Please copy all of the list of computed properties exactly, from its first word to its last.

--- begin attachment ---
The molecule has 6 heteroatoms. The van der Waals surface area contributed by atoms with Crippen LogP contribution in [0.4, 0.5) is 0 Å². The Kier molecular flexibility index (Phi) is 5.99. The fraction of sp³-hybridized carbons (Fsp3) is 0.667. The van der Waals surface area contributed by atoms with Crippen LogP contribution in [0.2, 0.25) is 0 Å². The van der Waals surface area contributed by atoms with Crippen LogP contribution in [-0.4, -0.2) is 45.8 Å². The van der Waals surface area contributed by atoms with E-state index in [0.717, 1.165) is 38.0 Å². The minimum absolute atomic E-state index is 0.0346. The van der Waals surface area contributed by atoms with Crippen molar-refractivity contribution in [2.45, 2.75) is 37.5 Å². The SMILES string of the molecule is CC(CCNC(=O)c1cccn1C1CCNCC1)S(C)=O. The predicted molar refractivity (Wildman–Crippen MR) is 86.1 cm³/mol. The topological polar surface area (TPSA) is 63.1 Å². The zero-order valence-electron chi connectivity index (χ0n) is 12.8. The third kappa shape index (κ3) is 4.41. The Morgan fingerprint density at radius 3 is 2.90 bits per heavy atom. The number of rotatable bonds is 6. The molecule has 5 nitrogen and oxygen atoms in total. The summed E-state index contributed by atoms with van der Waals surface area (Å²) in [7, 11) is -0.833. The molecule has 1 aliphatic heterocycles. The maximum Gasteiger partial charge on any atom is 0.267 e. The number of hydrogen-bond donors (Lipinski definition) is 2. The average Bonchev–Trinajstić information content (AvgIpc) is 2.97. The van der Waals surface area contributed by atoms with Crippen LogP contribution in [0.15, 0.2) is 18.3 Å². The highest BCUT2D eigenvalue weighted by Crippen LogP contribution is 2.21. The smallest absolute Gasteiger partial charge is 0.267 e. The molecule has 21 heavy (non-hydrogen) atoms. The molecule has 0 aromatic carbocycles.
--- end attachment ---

The molecule has 6 heteroatoms. The van der Waals surface area contributed by atoms with Crippen LogP contribution in [0.4, 0.5) is 0 Å². The Kier molecular flexibility index (Phi) is 5.99. The fraction of sp³-hybridized carbons (Fsp3) is 0.667. The van der Waals surface area contributed by atoms with Crippen LogP contribution in [0.2, 0.25) is 0 Å². The van der Waals surface area contributed by atoms with Crippen LogP contribution in [-0.4, -0.2) is 45.8 Å². The van der Waals surface area contributed by atoms with E-state index in [0.717, 1.165) is 38.0 Å². The minimum absolute atomic E-state index is 0.0346. The van der Waals surface area contributed by atoms with Crippen molar-refractivity contribution in [2.45, 2.75) is 37.5 Å². The SMILES string of the molecule is CC(CCNC(=O)c1cccn1C1CCNCC1)S(C)=O. The predicted molar refractivity (Wildman–Crippen MR) is 86.1 cm³/mol. The topological polar surface area (TPSA) is 63.1 Å². The zero-order valence-electron chi connectivity index (χ0n) is 12.8. The third kappa shape index (κ3) is 4.41. The Morgan fingerprint density at radius 3 is 2.90 bits per heavy atom. The number of rotatable bonds is 6. The molecule has 5 nitrogen and oxygen atoms in total. The summed E-state index contributed by atoms with van der Waals surface area (Å²) in [7, 11) is -0.833. The molecule has 1 aliphatic heterocycles. The maximum Gasteiger partial charge on any atom is 0.267 e. The number of hydrogen-bond donors (Lipinski definition) is 2. The average Bonchev–Trinajstić information content (AvgIpc) is 2.97. The van der Waals surface area contributed by atoms with Crippen LogP contribution in [0.15, 0.2) is 18.3 Å². The highest BCUT2D eigenvalue weighted by Crippen LogP contribution is 2.21. The smallest absolute Gasteiger partial charge is 0.267 e. The molecule has 21 heavy (non-hydrogen) atoms. The molecule has 0 aromatic carbocycles.